We shouldn't be afraid to use technologies for purposes they weren't designed for, or "clearly aren't suitable" for. If you look at the history of software (or the history of any technology really), it's full of cases exactly like the ones Eno describes: A technology was created for a historical purpose, but then its invention gave rise to something completely different.
Java was designed to be embedded in digital televisions, but now it's serving much of the Internet. Linus Torvalds wrote Git for the purposes of the Linux kernel team, and now it's used by 40% of the enterprises - whose code collaboration practices are usually nothing like the Kernel team's. This has given rise to products like ours. John McCarthy designed Lisp as a mathematical notation for software, but then Steve Russell went ahead and wrote and interpreter for it, and here we are. Facebook has stretched PHP to lengths no one had imagined. At Netscape in 1995, Brendan Eich was not deliberately writing a language that would be possibly the most deployed language in the world 20 years later.
Take your favourite technology and use it for something totally inappropriate. "Fuck it up." You might discover something new. At the very least, you'll learn something new.
4. Prefer Simple Tools
With modern technology, one of the biggest difficulties is cutting out options. So actually that's the problem with digital technology. Because options keep proliferating.
Doesn't it strike you as interesting that here we are, in the second decade of the 21st century and a lot of the most interesting music is still being made by people playing very primitive instruments like electric guitars and drums? Compared to all the fabulous possibilities of software synths, and so on, that we have in a program like Logic. Well, the reason is because it's hopelessly limited.
The reason is you very quickly can understand what you can do with an electric guitar or a violin, or a set of drums, and you stop looking for more options and you start grappling with it. You say "OK, this is what it does, so what do I do?" The problem with software based work is that you can never exhaust what it does, basically, so you can always cover the fact that you haven't got an idea by trying another option in the tools.
If you have a lot of options, you don't usually have a lot of rapport with the instrument. If you have a few options, your rapport keeps increasing because you understand the options better and better. And this is why people still make good music with crude instruments, simple instruments. Because they understand them better than us software people understand our instruments.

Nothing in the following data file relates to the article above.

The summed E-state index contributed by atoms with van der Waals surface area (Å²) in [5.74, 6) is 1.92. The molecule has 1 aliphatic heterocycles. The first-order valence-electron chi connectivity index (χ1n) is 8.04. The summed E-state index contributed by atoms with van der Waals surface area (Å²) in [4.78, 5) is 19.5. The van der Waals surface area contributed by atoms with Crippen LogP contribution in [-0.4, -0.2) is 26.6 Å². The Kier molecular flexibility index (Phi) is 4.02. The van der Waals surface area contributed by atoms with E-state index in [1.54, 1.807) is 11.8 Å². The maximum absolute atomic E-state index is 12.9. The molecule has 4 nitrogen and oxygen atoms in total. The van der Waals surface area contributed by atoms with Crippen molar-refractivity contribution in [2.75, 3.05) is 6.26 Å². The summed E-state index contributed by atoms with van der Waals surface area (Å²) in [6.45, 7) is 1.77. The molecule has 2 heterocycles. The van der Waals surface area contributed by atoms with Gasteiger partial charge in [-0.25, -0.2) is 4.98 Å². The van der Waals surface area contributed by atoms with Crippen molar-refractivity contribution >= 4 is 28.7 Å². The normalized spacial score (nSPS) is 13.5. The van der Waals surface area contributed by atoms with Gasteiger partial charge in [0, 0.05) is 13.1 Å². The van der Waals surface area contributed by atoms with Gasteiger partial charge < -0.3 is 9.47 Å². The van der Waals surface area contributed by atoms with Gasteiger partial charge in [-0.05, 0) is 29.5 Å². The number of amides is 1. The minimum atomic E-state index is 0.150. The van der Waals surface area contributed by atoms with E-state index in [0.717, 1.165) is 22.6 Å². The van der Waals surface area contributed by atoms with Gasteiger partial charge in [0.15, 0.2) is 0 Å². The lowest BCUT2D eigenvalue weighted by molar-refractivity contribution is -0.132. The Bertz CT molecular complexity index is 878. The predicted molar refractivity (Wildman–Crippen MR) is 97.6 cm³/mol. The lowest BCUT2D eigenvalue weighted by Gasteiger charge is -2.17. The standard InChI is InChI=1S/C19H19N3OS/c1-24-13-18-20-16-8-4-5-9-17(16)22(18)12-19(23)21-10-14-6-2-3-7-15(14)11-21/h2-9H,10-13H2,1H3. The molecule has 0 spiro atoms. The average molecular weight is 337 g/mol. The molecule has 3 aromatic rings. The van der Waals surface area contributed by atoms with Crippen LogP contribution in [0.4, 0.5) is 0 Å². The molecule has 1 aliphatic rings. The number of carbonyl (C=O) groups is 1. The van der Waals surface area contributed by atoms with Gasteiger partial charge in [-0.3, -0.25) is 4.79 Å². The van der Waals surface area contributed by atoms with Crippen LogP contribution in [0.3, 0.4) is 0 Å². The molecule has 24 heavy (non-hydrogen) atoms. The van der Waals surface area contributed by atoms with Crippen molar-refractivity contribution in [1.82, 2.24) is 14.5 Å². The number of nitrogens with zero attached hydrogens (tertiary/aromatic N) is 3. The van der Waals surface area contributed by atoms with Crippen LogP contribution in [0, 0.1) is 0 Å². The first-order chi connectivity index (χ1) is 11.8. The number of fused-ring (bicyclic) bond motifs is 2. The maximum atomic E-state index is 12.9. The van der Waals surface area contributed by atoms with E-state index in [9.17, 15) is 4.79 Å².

There's something appealing in simple tools in favor of complex ones.
To me, this is most pronounced in programming languages. Clojure, for example, is a simple language. It is so simple that you definitely start feeling you're building rapport with it, as soon as you've grokked the syntax and the central concepts.
In some sense I'm still not as comfortable with Ruby as I am with Clojure, even though I've been using Ruby for far longer. I suspect this has something to do with the fact that Ruby is a decidedly non-simple language with its Perl legacy. Python on the other hand does seem to share this philosophy of language simplicity with its "there's only one way to do it" motto.
Simplicity is also a nice attribute to have in libraries and tools: Unix is the canonical example of this, with its pipes and filters architecture.
It is also much easier to reason about a system that has, say, persistence and message brokering as separate components, rather than one component that attempts to do some of both. Rich Hickey has recently given some excellent talks on simplicity in software architectures.
5. Flex Your Creative Muscle
When I'm working with other people, one of the things I spend quite a lot of time doing is banning options. For instance, one day in the studio I said "today there will be no multiplication of any kind."
Now, if you think about that, that cuts out most of the things you do in the studio. It doesn't only mean no double tracking, it means no echo, no repeats, it means no process by which you synthetically duplicate things. So if you want to echo, then you have to find some other way of doing it.
Another kind of option-cancelling device is to say "let's not use anything on that side of the room." Or, one that I particularly favour is to take away all the cymbals from the drums, for example. They're totally redundant things most of the time anyway.
When you get stuck on a problem, see if you can get somewhere by deliberately limiting your options by, for example, saying you won't use any conditional statements in your code. You might not get the best possible results, but you will force your brain to approach the problem from an angle it otherwise would not have.
There's a similar technique you can use when learning something new: Identify a characteristic of the new thing that seems difficult to you, and take it to the extreme in order to force yourself to learn it. If you're learning object-oriented design, try Object Calisthenics. If you're learning functional programming, do it in a purely functional language like Haskell instead of a hybrid like Scala. If you're getting into iOS programming, do it in Objective-C and XCode instead of trying to take a shortcut with something like RubyMotion. Push for a steeper but shorter learning curve and you'll start reaping the benefits sooner. (Then you can take RubyMotion for a spin.)